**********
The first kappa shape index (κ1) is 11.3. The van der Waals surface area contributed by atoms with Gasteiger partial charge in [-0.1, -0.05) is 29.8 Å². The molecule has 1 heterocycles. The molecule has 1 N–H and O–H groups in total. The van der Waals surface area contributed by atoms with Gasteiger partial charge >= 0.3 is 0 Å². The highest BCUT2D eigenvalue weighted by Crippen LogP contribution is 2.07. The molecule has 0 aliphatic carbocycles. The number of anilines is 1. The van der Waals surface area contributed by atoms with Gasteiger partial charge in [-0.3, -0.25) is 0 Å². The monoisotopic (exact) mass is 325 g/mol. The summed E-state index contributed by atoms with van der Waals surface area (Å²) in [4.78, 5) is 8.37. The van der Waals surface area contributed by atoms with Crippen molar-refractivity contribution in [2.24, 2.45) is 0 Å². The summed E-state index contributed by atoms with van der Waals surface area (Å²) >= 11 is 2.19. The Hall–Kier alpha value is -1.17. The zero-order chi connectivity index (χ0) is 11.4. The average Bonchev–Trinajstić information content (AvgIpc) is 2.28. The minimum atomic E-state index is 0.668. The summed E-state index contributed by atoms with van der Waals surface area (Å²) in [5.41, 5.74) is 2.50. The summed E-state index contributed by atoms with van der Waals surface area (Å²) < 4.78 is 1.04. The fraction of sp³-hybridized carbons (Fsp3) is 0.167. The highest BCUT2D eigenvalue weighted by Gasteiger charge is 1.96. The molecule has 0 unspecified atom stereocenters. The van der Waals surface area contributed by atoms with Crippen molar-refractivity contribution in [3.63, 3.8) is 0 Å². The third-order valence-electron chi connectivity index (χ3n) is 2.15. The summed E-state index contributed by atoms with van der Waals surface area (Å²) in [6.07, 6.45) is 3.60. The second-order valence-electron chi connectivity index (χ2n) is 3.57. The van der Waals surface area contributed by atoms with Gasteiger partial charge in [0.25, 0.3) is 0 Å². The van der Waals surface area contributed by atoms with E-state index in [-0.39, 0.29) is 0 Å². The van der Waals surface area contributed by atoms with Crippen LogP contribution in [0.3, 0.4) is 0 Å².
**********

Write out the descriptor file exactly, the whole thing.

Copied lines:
The first kappa shape index (κ1) is 11.3. The van der Waals surface area contributed by atoms with Gasteiger partial charge in [-0.1, -0.05) is 29.8 Å². The molecule has 1 heterocycles. The molecule has 1 N–H and O–H groups in total. The van der Waals surface area contributed by atoms with Gasteiger partial charge >= 0.3 is 0 Å². The highest BCUT2D eigenvalue weighted by Crippen LogP contribution is 2.07. The molecule has 0 aliphatic carbocycles. The number of anilines is 1. The van der Waals surface area contributed by atoms with Gasteiger partial charge in [-0.3, -0.25) is 0 Å². The monoisotopic (exact) mass is 325 g/mol. The summed E-state index contributed by atoms with van der Waals surface area (Å²) in [4.78, 5) is 8.37. The van der Waals surface area contributed by atoms with Crippen molar-refractivity contribution in [2.24, 2.45) is 0 Å². The summed E-state index contributed by atoms with van der Waals surface area (Å²) >= 11 is 2.19. The Hall–Kier alpha value is -1.17. The zero-order chi connectivity index (χ0) is 11.4. The average Bonchev–Trinajstić information content (AvgIpc) is 2.28. The minimum atomic E-state index is 0.668. The summed E-state index contributed by atoms with van der Waals surface area (Å²) in [5.41, 5.74) is 2.50. The summed E-state index contributed by atoms with van der Waals surface area (Å²) < 4.78 is 1.04. The fraction of sp³-hybridized carbons (Fsp3) is 0.167. The highest BCUT2D eigenvalue weighted by Gasteiger charge is 1.96. The molecule has 0 unspecified atom stereocenters. The van der Waals surface area contributed by atoms with Crippen molar-refractivity contribution in [3.63, 3.8) is 0 Å². The third-order valence-electron chi connectivity index (χ3n) is 2.15. The summed E-state index contributed by atoms with van der Waals surface area (Å²) in [6.07, 6.45) is 3.60. The second-order valence-electron chi connectivity index (χ2n) is 3.57. The van der Waals surface area contributed by atoms with Gasteiger partial charge in [0.25, 0.3) is 0 Å². The van der Waals surface area contributed by atoms with E-state index in [-0.39, 0.29) is 0 Å². The van der Waals surface area contributed by atoms with Crippen LogP contribution in [0.3, 0.4) is 0 Å².